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I read this last night. Good info.
Maybe this will get the honey bandits on the run. I believe we have one of these types in my area. The labeling in just vague enough to deceive but still factual enough to be legal.
If the cost of testing isn't prohibitive, I may purchase a jar and have it tested, so I will know.


Alex
 

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I guess I'll go back to setting up Honey-In-The-Comb for at least some of my crop. Even 3-D printers can't fake the real thing. The square sections of wood are expensive, a bit of a pain, the method is the most intensive beekeeping (a balancing act between swarming and packing honey away so tight that the bees fill every corner), it is nowhere near as financially rewarding even at >$20/ounce.

But there is ZERO doubt that it is REAL HONEY.
 

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I guess I'll go back to setting up Honey-In-The-Comb for at least some of my crop. Even 3-D printers can't fake the real thing. The square sections of wood are expensive, a bit of a pain, the method is the most intensive beekeeping (a balancing act between swarming and packing honey away so tight that the bees fill every corner), it is nowhere near as financially rewarding even at >$20/ounce.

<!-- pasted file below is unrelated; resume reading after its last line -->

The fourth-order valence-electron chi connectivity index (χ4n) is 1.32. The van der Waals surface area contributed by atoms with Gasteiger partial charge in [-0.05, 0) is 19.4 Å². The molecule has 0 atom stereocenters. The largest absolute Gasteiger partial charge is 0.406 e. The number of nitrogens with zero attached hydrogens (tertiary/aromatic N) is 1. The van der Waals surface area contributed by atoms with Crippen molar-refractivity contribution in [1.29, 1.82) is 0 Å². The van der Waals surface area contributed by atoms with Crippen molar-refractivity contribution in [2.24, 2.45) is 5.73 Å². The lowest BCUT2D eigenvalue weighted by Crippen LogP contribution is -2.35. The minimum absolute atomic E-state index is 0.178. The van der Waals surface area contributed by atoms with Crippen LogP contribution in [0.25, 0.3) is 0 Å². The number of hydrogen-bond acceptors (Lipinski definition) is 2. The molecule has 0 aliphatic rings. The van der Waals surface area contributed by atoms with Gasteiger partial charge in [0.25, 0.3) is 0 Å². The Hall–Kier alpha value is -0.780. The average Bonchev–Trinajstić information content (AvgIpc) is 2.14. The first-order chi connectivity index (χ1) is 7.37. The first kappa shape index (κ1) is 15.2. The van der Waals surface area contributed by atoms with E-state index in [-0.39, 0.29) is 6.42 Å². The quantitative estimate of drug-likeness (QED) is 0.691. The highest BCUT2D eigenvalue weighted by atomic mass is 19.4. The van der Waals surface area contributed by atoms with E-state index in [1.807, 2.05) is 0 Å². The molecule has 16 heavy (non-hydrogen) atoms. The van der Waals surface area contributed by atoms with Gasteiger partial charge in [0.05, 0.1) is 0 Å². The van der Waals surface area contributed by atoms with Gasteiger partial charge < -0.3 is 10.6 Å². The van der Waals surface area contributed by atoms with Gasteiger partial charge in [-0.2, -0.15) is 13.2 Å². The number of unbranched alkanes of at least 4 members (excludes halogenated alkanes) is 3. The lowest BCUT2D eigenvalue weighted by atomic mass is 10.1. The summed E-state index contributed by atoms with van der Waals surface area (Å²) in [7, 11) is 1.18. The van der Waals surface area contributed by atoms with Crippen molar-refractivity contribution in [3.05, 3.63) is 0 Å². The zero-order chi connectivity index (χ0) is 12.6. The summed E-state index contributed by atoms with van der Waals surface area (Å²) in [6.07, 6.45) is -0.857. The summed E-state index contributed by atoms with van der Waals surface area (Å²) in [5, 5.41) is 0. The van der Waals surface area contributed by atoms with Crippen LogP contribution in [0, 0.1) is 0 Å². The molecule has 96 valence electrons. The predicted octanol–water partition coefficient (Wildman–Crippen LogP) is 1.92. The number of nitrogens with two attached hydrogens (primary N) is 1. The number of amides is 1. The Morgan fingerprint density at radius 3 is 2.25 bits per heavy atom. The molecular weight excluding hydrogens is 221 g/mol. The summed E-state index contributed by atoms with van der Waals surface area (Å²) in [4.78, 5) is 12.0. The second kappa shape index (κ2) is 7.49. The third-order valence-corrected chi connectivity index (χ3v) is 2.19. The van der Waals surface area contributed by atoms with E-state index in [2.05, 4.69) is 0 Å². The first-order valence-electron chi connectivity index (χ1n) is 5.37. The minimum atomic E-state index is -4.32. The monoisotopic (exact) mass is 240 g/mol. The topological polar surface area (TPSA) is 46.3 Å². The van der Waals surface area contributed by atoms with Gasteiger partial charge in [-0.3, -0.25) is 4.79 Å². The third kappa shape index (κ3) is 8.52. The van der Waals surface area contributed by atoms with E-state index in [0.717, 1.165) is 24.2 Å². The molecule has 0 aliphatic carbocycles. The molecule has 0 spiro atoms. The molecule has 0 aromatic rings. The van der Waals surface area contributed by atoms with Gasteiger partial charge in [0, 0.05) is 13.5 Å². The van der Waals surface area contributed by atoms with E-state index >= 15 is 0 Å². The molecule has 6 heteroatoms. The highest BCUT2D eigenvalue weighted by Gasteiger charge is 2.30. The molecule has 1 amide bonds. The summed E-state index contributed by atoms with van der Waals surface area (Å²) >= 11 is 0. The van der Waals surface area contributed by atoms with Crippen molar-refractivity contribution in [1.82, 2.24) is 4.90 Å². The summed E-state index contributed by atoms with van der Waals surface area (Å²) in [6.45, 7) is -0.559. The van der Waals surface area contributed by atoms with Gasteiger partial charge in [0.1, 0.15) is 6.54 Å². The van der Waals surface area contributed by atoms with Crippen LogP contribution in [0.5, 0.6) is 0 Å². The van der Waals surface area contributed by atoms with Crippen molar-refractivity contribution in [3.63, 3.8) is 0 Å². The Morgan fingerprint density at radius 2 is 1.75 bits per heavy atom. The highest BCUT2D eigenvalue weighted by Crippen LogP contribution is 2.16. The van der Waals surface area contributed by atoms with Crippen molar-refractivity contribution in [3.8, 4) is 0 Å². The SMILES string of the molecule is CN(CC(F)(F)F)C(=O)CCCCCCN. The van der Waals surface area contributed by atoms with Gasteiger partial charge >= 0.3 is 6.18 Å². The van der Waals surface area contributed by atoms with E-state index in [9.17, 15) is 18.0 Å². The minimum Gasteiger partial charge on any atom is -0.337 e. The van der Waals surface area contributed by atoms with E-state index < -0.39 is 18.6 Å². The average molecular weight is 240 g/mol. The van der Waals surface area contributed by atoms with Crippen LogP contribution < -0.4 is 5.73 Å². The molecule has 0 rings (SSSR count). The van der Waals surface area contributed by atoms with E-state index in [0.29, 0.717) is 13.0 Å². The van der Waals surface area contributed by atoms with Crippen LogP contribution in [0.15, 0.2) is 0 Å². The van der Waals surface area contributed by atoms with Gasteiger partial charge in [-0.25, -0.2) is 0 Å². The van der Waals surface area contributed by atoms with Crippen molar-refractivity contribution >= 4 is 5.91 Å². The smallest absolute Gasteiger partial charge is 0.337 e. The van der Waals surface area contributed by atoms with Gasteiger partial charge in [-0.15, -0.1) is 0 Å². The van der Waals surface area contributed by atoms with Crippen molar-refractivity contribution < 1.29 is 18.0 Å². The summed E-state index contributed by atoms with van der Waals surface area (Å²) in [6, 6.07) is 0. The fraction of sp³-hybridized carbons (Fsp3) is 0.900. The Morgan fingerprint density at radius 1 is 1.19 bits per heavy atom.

But there is ZERO doubt that it is REAL HONEY.
It still can be faked by feeding sugar syrup. Sad.

Alex
 

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I guess I'll go back to setting up Honey-In-The-Comb for at least some of my crop. Even 3-D printers can't fake the real thing. The square sections of wood are expensive, a bit of a pain, the method is the most intensive beekeeping (a balancing act between swarming and packing honey away so tight that the bees fill every corner), it is nowhere near as financially rewarding even at >$20/ounce.

But there is ZERO doubt that it is REAL HONEY.
Nowhere near as financially rewarding even at >$20/ounce?
Why not?
 
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